by Kelsey Atherton, Pop Sci, March 6, 2013
Yesterday morning, an Alitalia pilot reported seeing a remote-controlled aircraft near New York’s JFK airport, where he was landing. The drone was flying about 4 to 5 miles west of the airport at an altitude of about 1,750 feet, and it came within just 200 feet of the Alitalia plane, the pilot said. … But was it legal?
…Law is slow to catch up to new technology, so drones are not currently regulated in U.S. air space. The FAA is in the process of picking drone-testing sites, which will be used to help develop domestic drone rules. Until then, unmanned aircraft are governed by model airplane rules, and model airplane rules are pretty lax….
For full text of this article, please visit A Drone Flew Within 200 Feet Of A Commercial Jet. How Legal Was It? | Popular Science.
Alex Fitzpatrick, Mashable, Dec 17, 2012
Sen. Al Franken of Minnesota is championing the cause of data privacy — specifically, he wants to keep the smartphone locations of women and children a secret from stalkers and third-party companies. Franken’s new bill, the Location Protection Privacy Act of 2012, would outlaw so-called “stalking apps,” software specifically designed to track a person’s movements via their phone’s GPS signal and which is marketed for nefarious purposes. What are stalking apps used for?During testimony last week to the Senate Judiciary Committee, Franken told the story of a Minnesota woman whose abuser was sending threatening text messages based on her location.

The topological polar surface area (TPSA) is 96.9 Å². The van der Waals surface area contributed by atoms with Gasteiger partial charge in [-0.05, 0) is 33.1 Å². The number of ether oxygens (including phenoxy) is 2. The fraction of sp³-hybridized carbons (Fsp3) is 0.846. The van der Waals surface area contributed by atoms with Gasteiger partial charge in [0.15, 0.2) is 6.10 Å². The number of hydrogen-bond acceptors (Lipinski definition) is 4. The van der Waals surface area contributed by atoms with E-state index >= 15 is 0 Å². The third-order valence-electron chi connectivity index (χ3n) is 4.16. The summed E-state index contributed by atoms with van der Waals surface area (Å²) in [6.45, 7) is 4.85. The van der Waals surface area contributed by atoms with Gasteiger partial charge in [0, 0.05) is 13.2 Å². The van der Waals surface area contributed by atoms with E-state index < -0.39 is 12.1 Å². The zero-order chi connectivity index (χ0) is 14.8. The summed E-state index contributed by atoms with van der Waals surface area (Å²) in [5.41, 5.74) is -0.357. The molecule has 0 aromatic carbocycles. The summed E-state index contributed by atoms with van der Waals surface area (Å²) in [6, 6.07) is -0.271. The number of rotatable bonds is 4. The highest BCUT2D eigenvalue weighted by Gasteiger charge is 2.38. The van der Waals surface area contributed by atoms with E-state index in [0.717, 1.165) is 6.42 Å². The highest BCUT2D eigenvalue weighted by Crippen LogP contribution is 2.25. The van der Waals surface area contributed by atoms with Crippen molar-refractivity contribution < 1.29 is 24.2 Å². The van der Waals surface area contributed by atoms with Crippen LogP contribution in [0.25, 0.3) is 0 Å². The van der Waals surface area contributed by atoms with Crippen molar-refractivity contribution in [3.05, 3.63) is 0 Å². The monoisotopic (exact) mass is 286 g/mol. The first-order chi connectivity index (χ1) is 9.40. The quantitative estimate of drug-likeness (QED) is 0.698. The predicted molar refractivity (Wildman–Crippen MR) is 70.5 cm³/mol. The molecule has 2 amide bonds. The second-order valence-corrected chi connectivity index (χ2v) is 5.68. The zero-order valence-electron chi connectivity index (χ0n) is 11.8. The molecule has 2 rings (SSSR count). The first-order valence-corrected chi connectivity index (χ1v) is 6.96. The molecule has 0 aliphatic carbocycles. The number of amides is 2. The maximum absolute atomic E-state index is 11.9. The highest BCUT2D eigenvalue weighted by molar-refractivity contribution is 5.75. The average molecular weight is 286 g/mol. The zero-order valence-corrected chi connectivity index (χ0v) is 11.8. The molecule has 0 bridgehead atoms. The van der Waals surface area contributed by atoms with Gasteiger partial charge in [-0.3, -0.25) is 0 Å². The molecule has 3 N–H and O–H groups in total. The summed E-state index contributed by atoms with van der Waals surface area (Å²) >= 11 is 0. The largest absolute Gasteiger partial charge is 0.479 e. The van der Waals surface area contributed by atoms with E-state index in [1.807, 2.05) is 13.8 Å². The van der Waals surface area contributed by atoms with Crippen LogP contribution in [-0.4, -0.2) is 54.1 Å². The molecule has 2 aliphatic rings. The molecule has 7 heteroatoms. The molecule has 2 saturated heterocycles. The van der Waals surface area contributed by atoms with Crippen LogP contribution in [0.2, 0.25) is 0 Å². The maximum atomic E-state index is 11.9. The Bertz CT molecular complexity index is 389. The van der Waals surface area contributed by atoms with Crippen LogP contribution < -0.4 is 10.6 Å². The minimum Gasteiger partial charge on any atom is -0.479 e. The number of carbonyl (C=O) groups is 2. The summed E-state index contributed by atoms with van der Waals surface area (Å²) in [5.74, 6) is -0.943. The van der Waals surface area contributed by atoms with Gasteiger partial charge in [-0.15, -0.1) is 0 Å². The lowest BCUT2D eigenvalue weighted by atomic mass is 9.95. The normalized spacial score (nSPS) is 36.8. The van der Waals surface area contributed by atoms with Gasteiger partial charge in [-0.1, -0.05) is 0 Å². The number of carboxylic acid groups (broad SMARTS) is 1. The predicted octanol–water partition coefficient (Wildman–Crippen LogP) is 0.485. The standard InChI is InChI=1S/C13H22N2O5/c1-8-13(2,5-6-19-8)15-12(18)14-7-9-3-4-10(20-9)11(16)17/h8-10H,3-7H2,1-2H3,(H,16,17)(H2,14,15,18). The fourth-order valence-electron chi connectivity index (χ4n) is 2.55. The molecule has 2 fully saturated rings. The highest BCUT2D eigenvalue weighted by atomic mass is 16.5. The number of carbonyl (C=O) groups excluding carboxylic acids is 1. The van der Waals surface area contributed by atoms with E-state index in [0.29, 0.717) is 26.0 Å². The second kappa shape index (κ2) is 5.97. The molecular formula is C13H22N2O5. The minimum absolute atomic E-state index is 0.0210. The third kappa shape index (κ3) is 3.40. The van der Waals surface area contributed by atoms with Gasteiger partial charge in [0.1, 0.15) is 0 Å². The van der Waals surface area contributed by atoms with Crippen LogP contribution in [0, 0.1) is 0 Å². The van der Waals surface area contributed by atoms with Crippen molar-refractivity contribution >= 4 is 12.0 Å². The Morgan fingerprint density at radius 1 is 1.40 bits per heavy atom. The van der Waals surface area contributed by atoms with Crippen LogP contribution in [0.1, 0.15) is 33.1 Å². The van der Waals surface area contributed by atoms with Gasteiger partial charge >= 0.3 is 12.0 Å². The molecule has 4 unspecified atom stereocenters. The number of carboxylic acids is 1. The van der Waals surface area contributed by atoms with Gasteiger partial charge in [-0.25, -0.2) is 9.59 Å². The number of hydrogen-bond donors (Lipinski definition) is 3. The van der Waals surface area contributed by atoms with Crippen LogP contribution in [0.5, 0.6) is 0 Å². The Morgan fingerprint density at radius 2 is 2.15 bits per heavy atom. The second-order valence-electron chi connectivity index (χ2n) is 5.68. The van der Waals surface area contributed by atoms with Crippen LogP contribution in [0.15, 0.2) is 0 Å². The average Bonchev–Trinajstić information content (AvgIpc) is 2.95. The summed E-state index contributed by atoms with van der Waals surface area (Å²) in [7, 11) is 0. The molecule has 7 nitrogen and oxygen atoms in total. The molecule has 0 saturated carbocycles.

For full text of the article, visit Senator Wants to Keep Women’s GPS Data Away From Stalkers.
Congressional Research Service Summary
Latest Title: Location Privacy Protection Act of 2011
Sponsor: Sen Franken, Al [MN] (introduced 6/16/2011) Cosponsors (6)
Latest Major Action: 12/17/2012 Placed on Senate Legislative Calendar under General Orders. Calendar No. 567.
Location Privacy Protection Act of 2011 – Amends the federal criminal code to prohibit a nongovernmental individual or entity engaged in the business of offering or providing a service to electronic communications devices from knowingly collecting, obtaining, or disclosing to a nongovernmental individual or entity geolocation information from an electronic communications device without the express authorization of the individual using the device. Defines “geolocation information” as any information concerning the location of an electronic communications device and used to identify or approximate the location of the electronic communications device or the individual using the device. Makes exceptions: (1) necessary to locate a minor child or provide fire, medical public safety, or other emergency services; (2) for the sole purpose of transmitting the geolocation information to the individual or another authorized recipient; or (3) expressly required by state, regulation, or appropriate judicial process.
by Kashmir Hill, Forbes, Jan 3, 2012
In 2012, we can look forward to a decision from the Supreme Court in U.S. vs. Jones, about whether law enforcement need to get a warrant to slap a GPS tracking device on a person’s car. A judge in St. Louis is not waiting to hear what The Nine think of the issue, though. U.S. Magistrate Judge David Noce ruled last week that the FBI didn’t need a warrant to put a tracker on the car of a government employee back in 2010. …
For full text of the article, visit St. Louis Judge Not Waiting For Supreme Court’s GPS Tracking Decision – Forbes.
- St. Louis Judge Not Waiting For Supreme Court’s GPS Tracking Decision (forbes.com)
- New CRS Report on Governmental Tracking of Cell Phones and Vehicles (geodatapolicy.wordpress.com)